Sources: The Library of Congress Country Studies; CIA World Factbook
Under the 1962 West Pakistan Jail Warden Service Rules, prisons are managed by a career prison service, which sets qualifications for wardens, but these guidelines are reportedly not well observed. The service is organized by province under an inspector general of prisons. At division level, the senior official is the director of prisons, and there are jail superintendents at district and municipal levels. Simple lockups are maintained in some villages. There are some female wardens to handle female prisoners, but more are needed.
Prisons are not salubrious places. The common criminal from a poor background is assigned to Class C confinement, with virtually no amenities. Abuse is common. Prisoners of higher social status are assigned to Class B prisons, where conditions are better, and they can procure better food and some amenities from their own pocket. Class A prisons are for "prominent" offenders. Conjugal visits are not the rule but are allowed in some cases.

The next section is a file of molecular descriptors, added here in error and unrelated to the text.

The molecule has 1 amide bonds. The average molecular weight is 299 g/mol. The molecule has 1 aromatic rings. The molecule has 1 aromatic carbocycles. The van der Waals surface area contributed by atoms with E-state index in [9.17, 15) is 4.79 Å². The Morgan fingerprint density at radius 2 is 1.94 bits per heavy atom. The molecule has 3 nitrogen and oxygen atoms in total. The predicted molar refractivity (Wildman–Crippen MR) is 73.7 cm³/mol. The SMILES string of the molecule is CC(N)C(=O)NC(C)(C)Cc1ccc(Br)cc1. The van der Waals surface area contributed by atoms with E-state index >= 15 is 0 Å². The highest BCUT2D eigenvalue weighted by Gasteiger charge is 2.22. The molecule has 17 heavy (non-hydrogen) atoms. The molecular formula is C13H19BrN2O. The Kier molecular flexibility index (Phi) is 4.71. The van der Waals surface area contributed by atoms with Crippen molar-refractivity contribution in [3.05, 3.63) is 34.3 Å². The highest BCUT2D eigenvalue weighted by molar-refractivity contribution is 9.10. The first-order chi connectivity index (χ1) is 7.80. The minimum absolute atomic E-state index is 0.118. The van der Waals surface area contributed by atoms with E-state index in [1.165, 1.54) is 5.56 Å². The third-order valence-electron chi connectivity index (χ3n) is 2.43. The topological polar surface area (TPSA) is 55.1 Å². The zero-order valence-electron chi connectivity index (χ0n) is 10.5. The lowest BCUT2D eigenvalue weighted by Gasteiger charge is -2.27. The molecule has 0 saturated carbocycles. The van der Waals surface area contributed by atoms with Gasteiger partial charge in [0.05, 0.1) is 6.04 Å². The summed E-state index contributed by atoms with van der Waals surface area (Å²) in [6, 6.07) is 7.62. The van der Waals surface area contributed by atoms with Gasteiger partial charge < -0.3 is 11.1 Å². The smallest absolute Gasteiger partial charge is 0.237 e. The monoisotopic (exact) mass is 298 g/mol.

Juveniles are handled separately in both the court system and in confinement. The criminal code prescribes special courts for offenders under age fifteen unless they are charged with a particularly serious offense and a high court orders that they be tried before a regular sessions court. There are juvenile wards in regular jails for offenders up to age twenty-one. In addition, a few reform institutions for boys between eleven and twenty years of age attempt to rehabilitate young offenders.
Data as of April 1994
NOTE: The information regarding Pakistan on this page is re-published from The Library of Congress Country Studies and the CIA World Factbook. No claims are made regarding the accuracy of Pakistan Prisons information contained here. All suggestions for corrections of any errors about Pakistan Prisons should be addressed to the Library of Congress and the CIA.